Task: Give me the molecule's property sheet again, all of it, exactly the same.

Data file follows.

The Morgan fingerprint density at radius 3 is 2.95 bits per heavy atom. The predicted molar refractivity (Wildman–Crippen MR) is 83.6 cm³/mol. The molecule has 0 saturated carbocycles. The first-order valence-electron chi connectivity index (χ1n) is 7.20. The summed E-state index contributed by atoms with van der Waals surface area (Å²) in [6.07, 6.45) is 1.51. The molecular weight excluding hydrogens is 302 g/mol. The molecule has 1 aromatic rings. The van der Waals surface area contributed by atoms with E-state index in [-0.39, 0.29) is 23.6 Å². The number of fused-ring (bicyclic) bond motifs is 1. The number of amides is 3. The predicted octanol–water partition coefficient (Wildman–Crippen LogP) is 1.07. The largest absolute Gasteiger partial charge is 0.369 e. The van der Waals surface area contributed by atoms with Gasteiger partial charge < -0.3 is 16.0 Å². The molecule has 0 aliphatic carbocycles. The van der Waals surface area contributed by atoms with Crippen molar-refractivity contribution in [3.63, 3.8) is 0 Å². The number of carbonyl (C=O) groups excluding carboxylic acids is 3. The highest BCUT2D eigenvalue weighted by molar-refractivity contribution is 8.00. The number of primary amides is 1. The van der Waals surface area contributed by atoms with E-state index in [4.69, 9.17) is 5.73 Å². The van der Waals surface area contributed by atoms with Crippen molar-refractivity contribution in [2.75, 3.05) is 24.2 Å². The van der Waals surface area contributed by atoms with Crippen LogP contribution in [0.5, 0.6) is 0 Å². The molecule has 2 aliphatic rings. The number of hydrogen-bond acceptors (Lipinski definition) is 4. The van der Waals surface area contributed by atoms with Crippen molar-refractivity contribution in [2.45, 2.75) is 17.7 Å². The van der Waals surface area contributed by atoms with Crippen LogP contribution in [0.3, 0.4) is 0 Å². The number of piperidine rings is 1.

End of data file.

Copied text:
The Morgan fingerprint density at radius 3 is 2.95 bits per heavy atom. The predicted molar refractivity (Wildman–Crippen MR) is 83.6 cm³/mol. The molecule has 0 saturated carbocycles. The first-order valence-electron chi connectivity index (χ1n) is 7.20. The summed E-state index contributed by atoms with van der Waals surface area (Å²) in [6.07, 6.45) is 1.51. The molecular weight excluding hydrogens is 302 g/mol. The molecule has 1 aromatic rings. The van der Waals surface area contributed by atoms with E-state index in [-0.39, 0.29) is 23.6 Å². The number of fused-ring (bicyclic) bond motifs is 1. The number of amides is 3. The predicted octanol–water partition coefficient (Wildman–Crippen LogP) is 1.07. The largest absolute Gasteiger partial charge is 0.369 e. The van der Waals surface area contributed by atoms with Gasteiger partial charge < -0.3 is 16.0 Å². The molecule has 0 aliphatic carbocycles. The van der Waals surface area contributed by atoms with Crippen molar-refractivity contribution in [3.63, 3.8) is 0 Å². The number of carbonyl (C=O) groups excluding carboxylic acids is 3. The highest BCUT2D eigenvalue weighted by molar-refractivity contribution is 8.00. The number of primary amides is 1. The van der Waals surface area contributed by atoms with E-state index in [4.69, 9.17) is 5.73 Å². The van der Waals surface area contributed by atoms with Crippen molar-refractivity contribution in [2.75, 3.05) is 24.2 Å². The van der Waals surface area contributed by atoms with Crippen LogP contribution in [0.5, 0.6) is 0 Å². The molecule has 2 aliphatic rings. The number of hydrogen-bond acceptors (Lipinski definition) is 4. The van der Waals surface area contributed by atoms with Crippen molar-refractivity contribution in [2.45, 2.75) is 17.7 Å². The van der Waals surface area contributed by atoms with Crippen LogP contribution in [0.3, 0.4) is 0 Å². The number of piperidine rings is 1.